Vigilance In The Gym

By: Philip Nicosia


More and more health buffs are headed to the gym to get fit. More health clubs, too, are sprouting just about everywhere and there’s probably a new one in your neighborhood that attracts you. The club’s special offers and facilities such as the gym, Jacuzzi, pool and steam room are enticing you to join in. But before you get excited to start your fitness routine, learn about the health hazards first that the gyms are prone to have. You would not want to end up having skin rashes and other ailments after hours of exercise, would you?

Fitness experts say levels of hygiene usually vary from club to club. Some gyms do have high standards but the others are not so hygienic that they may cause infections and irritations to members. It’s sad though that in the U.S., where an estimated five million people joined health clubs in 2003 alone, there are no official rules for sanitation standards in private health clubs. With no health inspectors checking gym facilities, each club sets its own standards on hygiene like how often to clean facilities and equipment and how.

It’s important to know that germs are lurking everywhere including in the gym and these bacteria can cause dermatitis, conjunctivitis, verrucas, athlete’s foot and other skin rashes. You can get these irritations from various parts of the gym – swimming pool, changing rooms, exercise machines, sauna and steam rooms.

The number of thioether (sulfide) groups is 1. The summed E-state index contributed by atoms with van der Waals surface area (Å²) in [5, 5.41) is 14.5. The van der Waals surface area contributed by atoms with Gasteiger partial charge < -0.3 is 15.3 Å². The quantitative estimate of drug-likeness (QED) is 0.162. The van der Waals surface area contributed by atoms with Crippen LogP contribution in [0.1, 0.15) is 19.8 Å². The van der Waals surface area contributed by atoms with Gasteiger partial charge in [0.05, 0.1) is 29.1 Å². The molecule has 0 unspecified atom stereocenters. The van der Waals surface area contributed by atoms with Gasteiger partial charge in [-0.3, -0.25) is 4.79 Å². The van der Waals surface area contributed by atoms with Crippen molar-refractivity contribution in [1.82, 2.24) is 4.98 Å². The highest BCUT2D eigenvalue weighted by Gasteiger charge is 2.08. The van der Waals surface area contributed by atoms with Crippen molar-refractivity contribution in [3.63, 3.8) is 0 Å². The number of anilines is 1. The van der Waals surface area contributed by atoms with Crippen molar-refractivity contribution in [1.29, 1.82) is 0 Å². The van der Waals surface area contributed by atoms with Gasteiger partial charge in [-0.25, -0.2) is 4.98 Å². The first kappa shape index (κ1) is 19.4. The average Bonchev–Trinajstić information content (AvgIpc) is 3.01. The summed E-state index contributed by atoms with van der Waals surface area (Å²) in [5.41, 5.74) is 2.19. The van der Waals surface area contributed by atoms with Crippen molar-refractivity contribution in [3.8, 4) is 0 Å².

There are three types of germs that can breed on even the cleanest floors and walls. These are the fungi which causes athlete’s foot, viruses which are responsible for colds and flu and bacteria which causes skin infections and stomach upsets. They can be present in the gym’s changing rooms so check out if the rooms are cleaned several times a day, if there is grime existing in the corners especially the part where the wall meets the floor and if they have handwash and trash bins which should be emptied as often as possible. It’s best, therefore, to use rubber slippers or flip-flops when using the changing room as well as the showers and sauna and steam rooms.

In the swimming pool, some micro-organisms are always present which can be eliminated by chemical disinfectant and filtration. But if the chlorine used is either too little or too many, infections can happen. If gym users do not follow the “shower before swimming” rule, the pool can also become contaminated. Another possible problem is when the pool has too many bathers making the chlorine level insufficient. Check then that the pool has clear and bright water with a mild scent of chlorine, has drainage grills on the surface of the water, clean walls and the frequency of water treatment.

The gym is definitely a breeding ground for germs what with a hot and sweaty atmosphere. The sharing of unclean mats and exercise equipment also adds to the problem. For your safety then, make sure that you get a thorough briefing on proper operating procedures before using the gym equipment. Clean towels or paper towels should be provided to wipe the equipment before and after every use, the gym is cleaned regularly, a first-aid kit is on display, and staff members practice wiping down machines and weights. Check also that a drinking fountain is available as it is required by law and that there’s enough space in between machines for ease of movement. Be responsible enough as well to wipe any equipment before using it.

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